• Students know how to learn.  They teach themselves how to skate, scoot, play the x-box and a whole list of other ‘skills’ very effectively.  They do this by having the skill modelled by their friends, practicing it themselves and then getting feedback from their friends.  What we as teachers have to do, is to provide the opportunities for them to develop the same independence in the classroom.  It is slightly more complex than this.  In terms of learning to skate, scoot or play the x-box they have an incentive to do well – recognition from their peers.  This is a challenge for school culture!

So, in terms of independence, this can only happen effectively with input from the teacher, but students do know how to learn in this way.  We just need to tap into it:

independent learning flowThe diagram to the left suggests how we should be developing independence.  Firstly teachers need to explain and then model the idea that is to be developed – the teacher input stage.  This may involved modelling a piece of writing, demonstrating a practical activity/skill etc. During this stage, the teacher will also question students on their understanding and give them feedback.

Following this stage, students need to be given the opportunity to practice what they have been taught e.g. answering questions, producing piece of written work or some other piece of work.  This stage needs to be thorough and provide challenge for the students.  It should make them think deeply about their learning.  Again, feedback is vital here – to help them become ‘unstuck’ but also to identify and address any misconceptions.  Like the golf analogy, once these ‘mistakes’ become embedded, they are difficult to undo.  This stage won’t always be ‘fun’ and/ or ‘enjoyable’ and will at times be frustrating for the student.  It is however, a vital stage in the learning process.  With ‘grit and determination’ (and high quality feedback from the teacher) they will grow in confidence with the work, and so develop greater independence i.e. less reliance on the teacher.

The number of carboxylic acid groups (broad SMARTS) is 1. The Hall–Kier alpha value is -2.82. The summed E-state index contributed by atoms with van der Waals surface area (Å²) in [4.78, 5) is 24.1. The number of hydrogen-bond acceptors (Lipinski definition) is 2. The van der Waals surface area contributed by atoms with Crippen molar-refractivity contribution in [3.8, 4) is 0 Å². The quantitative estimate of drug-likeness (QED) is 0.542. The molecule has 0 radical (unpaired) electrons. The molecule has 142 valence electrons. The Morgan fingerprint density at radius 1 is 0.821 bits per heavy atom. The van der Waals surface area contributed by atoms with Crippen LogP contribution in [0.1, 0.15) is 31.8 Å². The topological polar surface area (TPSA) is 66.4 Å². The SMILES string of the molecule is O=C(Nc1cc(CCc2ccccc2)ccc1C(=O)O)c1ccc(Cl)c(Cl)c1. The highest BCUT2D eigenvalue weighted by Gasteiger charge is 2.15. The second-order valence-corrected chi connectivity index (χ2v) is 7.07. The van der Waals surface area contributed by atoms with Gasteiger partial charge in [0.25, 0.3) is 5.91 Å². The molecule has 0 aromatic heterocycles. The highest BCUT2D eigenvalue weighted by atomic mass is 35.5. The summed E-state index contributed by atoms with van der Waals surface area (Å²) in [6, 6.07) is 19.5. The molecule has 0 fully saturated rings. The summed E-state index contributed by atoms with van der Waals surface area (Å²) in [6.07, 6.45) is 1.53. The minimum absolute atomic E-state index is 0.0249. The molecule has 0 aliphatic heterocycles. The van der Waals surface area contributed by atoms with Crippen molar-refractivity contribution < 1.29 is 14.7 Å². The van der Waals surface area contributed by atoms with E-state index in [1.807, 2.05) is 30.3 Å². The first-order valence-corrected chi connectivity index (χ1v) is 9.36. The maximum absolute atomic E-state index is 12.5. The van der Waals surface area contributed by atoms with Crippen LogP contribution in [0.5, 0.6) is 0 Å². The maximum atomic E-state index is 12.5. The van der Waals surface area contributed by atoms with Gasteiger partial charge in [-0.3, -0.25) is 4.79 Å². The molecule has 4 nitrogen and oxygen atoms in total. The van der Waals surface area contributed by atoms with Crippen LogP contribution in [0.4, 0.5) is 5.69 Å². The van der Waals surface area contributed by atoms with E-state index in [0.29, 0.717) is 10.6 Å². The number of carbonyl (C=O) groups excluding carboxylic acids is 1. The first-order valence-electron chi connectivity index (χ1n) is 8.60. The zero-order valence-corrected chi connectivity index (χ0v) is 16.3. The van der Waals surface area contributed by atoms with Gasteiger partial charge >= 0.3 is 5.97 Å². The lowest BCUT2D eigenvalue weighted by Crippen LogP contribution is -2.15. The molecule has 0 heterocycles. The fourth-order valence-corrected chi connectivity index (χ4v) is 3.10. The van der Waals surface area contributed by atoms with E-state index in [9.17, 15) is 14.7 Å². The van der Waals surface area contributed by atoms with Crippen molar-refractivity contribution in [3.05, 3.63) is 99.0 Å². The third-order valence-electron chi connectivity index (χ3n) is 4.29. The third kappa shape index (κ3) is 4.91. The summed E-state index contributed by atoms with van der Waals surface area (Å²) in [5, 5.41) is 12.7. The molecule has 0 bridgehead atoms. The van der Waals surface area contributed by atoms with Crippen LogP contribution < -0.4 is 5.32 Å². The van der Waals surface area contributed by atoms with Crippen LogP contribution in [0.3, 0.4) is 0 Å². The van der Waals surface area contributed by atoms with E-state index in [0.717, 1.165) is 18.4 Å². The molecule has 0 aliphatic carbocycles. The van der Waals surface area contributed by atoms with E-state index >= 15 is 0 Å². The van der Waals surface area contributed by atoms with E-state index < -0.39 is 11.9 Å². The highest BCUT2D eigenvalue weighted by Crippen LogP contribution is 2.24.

As this confidence grows, and with prompting by the teacher, they will be able to expand and develop their ideas – which will then probably need further explanation and modelling from the teacher.

Another point about developing independence.  Group work, when carefully planned, can of course be a perfectly valid and useful learning exercise.  But, don’t be fooled into thinking that this will automatically be the case.  Unfortunately the following is often true:

group work


Challenge is about having high expectations in terms of what all students can achieve – not just the more able.  It is less about specific ‘things’ that we do, but more a whole philosophy of teaching.  Some key points:

  • Know your students, what they can and can’t do and push them to get better and better.
  • Don’t tolerate ‘I can’t do it’ as an excuse.
  • Use exemplar work (of the highest level) to show students what is expected of them.
  • Know what you are teaching, inside out – the curriculum, the specification and the assessment criteria.  Use this to inform your teaching and make sure students know what is expected of them.
  • Allow a breadth to their learning and encourage a ‘love of learning’.  Provide opportunities for students to follow their own interests, in relation to the topics they are being taught.  Tom Sherrington (@headguruteacher) refers to this as ‘taking the lid off learning’.
  • Do not tolerate sloppy, sub-standard work.  Instill a work ethic that expects the ‘best from all’ – in terms of the quality of the work and the presentation.  If it is not up to scratch, expect it to be re-drafted.

This quote from Jackie Beere gives much food for thought:

beere hope

And finally, why it matters….

john jones

Further Reading

The following blogs all contain excellent articles about many of the topics discussed here.

@headguruteacher – http://headguruteacher.com/

@LearningSpy – http://www.learningspy.co.uk/

@HuntingEnglish – http://www.huntingenglish.com/